As we closed the briefing, Jim Comey took advantage of a pause in conversation to address the president-elect. We’d agreed that one of the two of us would bring up “one additional matter,” a subject “best discussed on a one-on-one basis” with the president-elect. The additional matter was a dossier—a collection of seventeen “pseudo-intelligence” reports created by a private company—which I first learned about from John Brennan a week or so after we’d been tasked to conduct the IC assessment. I didn’t know until after my tenure as DNI that the dossier had begun as opposition research against Mr. Trump during the Republican primary race and then, sponsored by the Democrats, had continued to expand during the general election campaign. The memos covered a wide range of topics all related to long-standing interactions between Trump, his associates, and the Russians. It further alleged that the Russian government had compromising material on the president-elect and his team, which it had not disclosed during the course of the election or since.

Some details in the report were salacious, but in our professional opinions, the more ominous accounts alleged ties between members of the Trump team and the Russian government. Because we had not corroborated any of the sources used to generate the dossier, we had not included it as part of our IC assessment. We knew that at least two congressional members and some of the media had copies of the dossier, and that it could be published—in whole or in part—at any moment. While we could neither confirm nor refute anything in the document, we felt what I expressed as a “duty to warn” the president-elect that it existed and that it potentially could be made public. I wondered at the time—and have often done so since—what the reaction would have been had we not warned the president-elect about the existence of the dossier, and he later learned we had known about it and chosen not to tell him.

Clapper, James R.. Facts and Fears: Hard Truths from a Life in Intelligence (pp. 375-376). Penguin Publishing Group. Kindle Edition.

The Steele dossier and the matter of the “Pee Pee Tape” continues to roil the debate and to be a subject of attacks on the intelligence agencies. For me, it’s a never ending source of mirth;

During the course of briefing the incoming administration, Clapper received clear signs there was no plan to follow advice regarding the Russian government operations. He took action to ensure some pertinent facts would get out.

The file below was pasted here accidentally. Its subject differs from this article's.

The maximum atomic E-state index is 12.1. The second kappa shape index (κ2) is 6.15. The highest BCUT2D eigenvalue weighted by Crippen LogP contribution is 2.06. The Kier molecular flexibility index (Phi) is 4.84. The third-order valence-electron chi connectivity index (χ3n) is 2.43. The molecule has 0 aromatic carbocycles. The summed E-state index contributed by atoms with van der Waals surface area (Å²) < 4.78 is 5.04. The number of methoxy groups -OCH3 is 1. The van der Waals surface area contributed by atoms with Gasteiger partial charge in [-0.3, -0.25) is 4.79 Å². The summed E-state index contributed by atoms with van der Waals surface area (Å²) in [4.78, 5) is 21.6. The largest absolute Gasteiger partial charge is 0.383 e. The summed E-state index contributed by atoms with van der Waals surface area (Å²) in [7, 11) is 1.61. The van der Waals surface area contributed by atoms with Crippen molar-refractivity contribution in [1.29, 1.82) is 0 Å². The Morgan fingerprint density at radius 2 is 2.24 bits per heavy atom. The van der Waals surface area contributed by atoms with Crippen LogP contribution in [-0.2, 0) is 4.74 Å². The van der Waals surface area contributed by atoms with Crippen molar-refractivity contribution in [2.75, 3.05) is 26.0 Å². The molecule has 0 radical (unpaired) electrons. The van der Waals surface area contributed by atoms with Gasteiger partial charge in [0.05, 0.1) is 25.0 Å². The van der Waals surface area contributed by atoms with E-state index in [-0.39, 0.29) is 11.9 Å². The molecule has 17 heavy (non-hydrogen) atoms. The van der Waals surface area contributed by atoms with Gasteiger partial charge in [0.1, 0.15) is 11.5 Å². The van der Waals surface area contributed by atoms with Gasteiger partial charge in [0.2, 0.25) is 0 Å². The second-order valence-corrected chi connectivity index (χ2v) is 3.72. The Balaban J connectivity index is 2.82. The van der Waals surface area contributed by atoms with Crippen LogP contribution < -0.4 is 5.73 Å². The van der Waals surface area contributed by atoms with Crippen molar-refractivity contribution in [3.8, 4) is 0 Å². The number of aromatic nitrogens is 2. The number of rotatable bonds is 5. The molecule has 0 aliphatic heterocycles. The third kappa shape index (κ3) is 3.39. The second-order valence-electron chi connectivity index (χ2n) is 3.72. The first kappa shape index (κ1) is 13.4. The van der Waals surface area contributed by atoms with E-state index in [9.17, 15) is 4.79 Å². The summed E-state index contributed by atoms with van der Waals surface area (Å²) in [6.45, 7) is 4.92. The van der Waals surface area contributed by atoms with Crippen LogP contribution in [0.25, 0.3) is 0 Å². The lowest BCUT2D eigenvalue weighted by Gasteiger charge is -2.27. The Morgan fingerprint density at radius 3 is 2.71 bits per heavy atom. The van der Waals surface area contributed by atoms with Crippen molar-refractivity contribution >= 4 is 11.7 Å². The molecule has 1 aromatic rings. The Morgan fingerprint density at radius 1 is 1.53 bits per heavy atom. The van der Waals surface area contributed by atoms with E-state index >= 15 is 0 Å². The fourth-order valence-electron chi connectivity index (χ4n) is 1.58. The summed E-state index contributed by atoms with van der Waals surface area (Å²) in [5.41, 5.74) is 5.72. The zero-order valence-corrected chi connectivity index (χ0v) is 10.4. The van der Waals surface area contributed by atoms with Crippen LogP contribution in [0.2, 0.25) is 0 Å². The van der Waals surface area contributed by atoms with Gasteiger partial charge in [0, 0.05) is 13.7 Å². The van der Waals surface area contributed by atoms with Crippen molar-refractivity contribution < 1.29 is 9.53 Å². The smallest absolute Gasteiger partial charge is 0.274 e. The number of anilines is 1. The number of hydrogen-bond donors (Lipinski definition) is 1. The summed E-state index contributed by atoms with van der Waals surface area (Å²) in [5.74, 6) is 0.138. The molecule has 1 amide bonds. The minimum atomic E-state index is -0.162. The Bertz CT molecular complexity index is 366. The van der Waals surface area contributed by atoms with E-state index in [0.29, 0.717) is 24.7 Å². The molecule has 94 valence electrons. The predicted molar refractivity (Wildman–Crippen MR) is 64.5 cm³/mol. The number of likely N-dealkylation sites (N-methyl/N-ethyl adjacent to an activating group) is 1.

Before we cleared the conference room, the Trump team had already begun drafting their press release about our meeting. I overheard their first point, that the US IC had assessed that the Russian interference did not change the outcome of the election—which was very different from our acknowledgment that we hadn’t, and couldn’t, assess its impact. We had to let it pass. In the hallway I took the opportunity to engage Tom Bossert, who in turn introduced me to the vice president-elect. I spoke with them briefly, suggesting that the new administration consider asking Nick Rasmussen to stay on as director of the National Counterterrorism Center, which it did.

In the car on the way back to Newark Airport, I called Brian Hale (who only requested to be described as “tanned and rested” if we mentioned him in this book) and told him to publish the unclassified IC assessment immediately.

Clapper, James R.. Facts and Fears: Hard Truths from a Life in Intelligence (p. 376). Penguin Publishing Group. Kindle Edition.

Clapper emphasized the word immediately.

The facts of the Russian operation continued to be a political football, in play by both parties.

For the next two hours, as the American public, the Russian government, and the rest of the world watched, we answered questions about the Russian cyber and influence operation. The senators, and simultaneously the media, sought to parse our every word, Democrats looking for collusion between Trump’s team and the Russians, Republicans for evidence of a conspiracy that the IC was attempting to undermine the president-elect.

Clapper, James R.. Facts and Fears: Hard Truths from a Life in Intelligence (p. 379). Penguin Publishing Group. Kindle Edition.

When I finally had the free time to check on world events, I found that all the contentiousness of the hearings and briefings had been completely overshadowed by other breaking news: BuzzFeed had published the now-infamous dossier on Trump, the one that Jim had warned the president-elect about five days earlier. In a classic case of “shoot the messenger,” Trump publicly blamed us for the publication of the dossier—yet another indication to me that his administration would not appreciate anyone’s speaking truth to power, particularly if the truth was politically inconvenient.